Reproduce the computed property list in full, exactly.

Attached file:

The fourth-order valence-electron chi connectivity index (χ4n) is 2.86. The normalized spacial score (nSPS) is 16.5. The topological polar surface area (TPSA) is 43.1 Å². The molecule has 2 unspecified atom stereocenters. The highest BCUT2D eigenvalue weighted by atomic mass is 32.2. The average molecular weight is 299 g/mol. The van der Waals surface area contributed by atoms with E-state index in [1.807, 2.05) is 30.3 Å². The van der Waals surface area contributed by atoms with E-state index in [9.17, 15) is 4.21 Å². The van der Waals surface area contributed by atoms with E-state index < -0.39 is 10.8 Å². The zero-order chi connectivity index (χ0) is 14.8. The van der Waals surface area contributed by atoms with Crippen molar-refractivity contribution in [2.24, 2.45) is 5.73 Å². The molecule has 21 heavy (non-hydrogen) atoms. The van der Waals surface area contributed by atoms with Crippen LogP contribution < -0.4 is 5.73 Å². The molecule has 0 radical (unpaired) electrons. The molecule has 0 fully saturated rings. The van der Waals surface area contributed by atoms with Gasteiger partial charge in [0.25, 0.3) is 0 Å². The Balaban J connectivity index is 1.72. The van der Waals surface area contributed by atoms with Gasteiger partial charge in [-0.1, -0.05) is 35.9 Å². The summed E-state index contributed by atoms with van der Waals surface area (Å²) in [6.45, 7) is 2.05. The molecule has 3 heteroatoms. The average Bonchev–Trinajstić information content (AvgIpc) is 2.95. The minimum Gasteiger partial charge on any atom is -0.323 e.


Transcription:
The fourth-order valence-electron chi connectivity index (χ4n) is 2.86. The normalized spacial score (nSPS) is 16.5. The topological polar surface area (TPSA) is 43.1 Å². The molecule has 2 unspecified atom stereocenters. The highest BCUT2D eigenvalue weighted by atomic mass is 32.2. The average molecular weight is 299 g/mol. The van der Waals surface area contributed by atoms with E-state index in [1.807, 2.05) is 30.3 Å². The van der Waals surface area contributed by atoms with E-state index in [9.17, 15) is 4.21 Å². The van der Waals surface area contributed by atoms with E-state index < -0.39 is 10.8 Å². The zero-order chi connectivity index (χ0) is 14.8. The van der Waals surface area contributed by atoms with Crippen molar-refractivity contribution in [2.24, 2.45) is 5.73 Å². The molecule has 21 heavy (non-hydrogen) atoms. The van der Waals surface area contributed by atoms with Crippen LogP contribution < -0.4 is 5.73 Å². The molecule has 0 radical (unpaired) electrons. The molecule has 0 fully saturated rings. The van der Waals surface area contributed by atoms with Gasteiger partial charge in [0.25, 0.3) is 0 Å². The Balaban J connectivity index is 1.72. The van der Waals surface area contributed by atoms with Gasteiger partial charge in [-0.1, -0.05) is 35.9 Å². The summed E-state index contributed by atoms with van der Waals surface area (Å²) in [6.45, 7) is 2.05. The molecule has 3 heteroatoms. The average Bonchev–Trinajstić information content (AvgIpc) is 2.95. The minimum Gasteiger partial charge on any atom is -0.323 e.